I really think that the things we loved when we were kids – be they books, movies, television shows – remain the most precious to us when we are adults. Of course, every once in awhile, I come across something I LOVE, but it really is never quite the same as that which I grew up with. Singin’ in the Rain and Back to the Future will probably always be my favorite movies, regardless of what other movies I see and adore throughout the rest of my life because they so enchanted me at age 8.
When I found out that there was a new Sweet Valley book coming out, I ordered it online immediately. And yes, I devoured it and it made me feel as if I were in 6th grade again. (I mean, it’s Sweet Valley, it took an hour.) I loved the Sweet Valley High and Twins books when I was a kid; they are such wish fulfillment for an 11 year old who imagines that high school will be glamorous and exciting with impossibly pretty people and also, in California, where high school kids hang out at the beach (THE BEACH!) and can actually go outside in the winter. (Contrast: my friends and I were really excited in high school when we discovered a rock in the middle of nowhere with Snoopy painted on it. This was our stimulation.)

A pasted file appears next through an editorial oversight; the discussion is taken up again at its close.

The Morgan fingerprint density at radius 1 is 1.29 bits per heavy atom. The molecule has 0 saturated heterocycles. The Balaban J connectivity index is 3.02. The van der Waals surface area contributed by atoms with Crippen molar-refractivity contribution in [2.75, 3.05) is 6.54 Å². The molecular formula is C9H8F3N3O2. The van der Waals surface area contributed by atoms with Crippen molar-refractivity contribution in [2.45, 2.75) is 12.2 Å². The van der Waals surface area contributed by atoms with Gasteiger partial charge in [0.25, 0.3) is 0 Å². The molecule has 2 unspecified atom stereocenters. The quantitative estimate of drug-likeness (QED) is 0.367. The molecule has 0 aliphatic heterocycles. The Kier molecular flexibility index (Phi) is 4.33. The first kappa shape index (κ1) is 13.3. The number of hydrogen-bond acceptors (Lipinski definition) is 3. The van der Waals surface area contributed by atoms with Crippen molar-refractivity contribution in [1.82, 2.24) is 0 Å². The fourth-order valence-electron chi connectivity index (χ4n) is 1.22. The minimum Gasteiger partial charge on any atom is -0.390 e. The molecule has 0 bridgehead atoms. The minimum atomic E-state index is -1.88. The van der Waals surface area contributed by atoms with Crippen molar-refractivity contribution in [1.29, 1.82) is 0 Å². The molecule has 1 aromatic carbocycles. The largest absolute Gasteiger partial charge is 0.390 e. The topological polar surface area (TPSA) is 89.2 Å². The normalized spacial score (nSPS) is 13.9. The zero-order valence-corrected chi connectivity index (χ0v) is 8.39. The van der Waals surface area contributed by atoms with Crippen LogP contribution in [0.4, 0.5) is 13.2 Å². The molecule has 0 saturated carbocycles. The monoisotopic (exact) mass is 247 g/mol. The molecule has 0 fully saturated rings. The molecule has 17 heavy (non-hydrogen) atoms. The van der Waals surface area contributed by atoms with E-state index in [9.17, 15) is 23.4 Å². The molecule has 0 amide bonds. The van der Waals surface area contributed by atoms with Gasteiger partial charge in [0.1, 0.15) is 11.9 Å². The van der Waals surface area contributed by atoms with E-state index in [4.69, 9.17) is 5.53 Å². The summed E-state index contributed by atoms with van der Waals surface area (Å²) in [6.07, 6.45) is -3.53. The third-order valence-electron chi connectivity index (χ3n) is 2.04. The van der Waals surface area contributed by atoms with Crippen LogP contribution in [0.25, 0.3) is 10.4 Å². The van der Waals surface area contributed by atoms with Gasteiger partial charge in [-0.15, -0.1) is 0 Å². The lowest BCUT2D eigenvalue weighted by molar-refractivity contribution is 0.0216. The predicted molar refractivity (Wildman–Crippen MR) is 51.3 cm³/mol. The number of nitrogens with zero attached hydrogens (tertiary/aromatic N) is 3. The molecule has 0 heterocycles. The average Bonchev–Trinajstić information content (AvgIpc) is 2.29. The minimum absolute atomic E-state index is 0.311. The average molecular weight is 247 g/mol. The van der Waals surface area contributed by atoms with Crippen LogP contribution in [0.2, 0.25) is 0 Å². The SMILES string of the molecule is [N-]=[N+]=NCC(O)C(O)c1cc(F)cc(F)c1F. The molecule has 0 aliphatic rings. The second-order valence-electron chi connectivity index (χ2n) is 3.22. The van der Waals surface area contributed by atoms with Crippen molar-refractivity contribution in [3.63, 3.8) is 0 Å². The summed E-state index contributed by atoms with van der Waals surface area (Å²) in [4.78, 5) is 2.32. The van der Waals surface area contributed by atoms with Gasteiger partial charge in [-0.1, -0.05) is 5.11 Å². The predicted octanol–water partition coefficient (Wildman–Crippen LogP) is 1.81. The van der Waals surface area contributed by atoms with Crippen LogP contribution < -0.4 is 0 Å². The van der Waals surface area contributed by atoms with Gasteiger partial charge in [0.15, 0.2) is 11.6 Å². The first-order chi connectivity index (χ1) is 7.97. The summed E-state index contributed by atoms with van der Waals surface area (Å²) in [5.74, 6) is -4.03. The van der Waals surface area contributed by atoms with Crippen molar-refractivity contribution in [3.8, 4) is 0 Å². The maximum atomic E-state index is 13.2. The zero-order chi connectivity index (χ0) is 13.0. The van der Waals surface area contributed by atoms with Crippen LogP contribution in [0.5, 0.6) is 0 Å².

Anyway, Sweet Valley Confidential was kind of bad and kind of awesome, which is exactly how it should be. It won me over with the nostalgia factor, and it made me sad when some characters didn’t turn out as they should have … which I guess is a part of adulthood in general. You look back and reflect on your image of who you would become and who your friends would become and it never is as you imagined it would be, but always both better and worse.
I am digressing and I know I am making it seem like reading a Sweet Valley book was a profound experience, which it was not, but it did make me think about how all of the characters in the young adult novels we read growing up become a part of us, a part of our growth. They impact our impressions of the world, our fantasies, and shape who we become.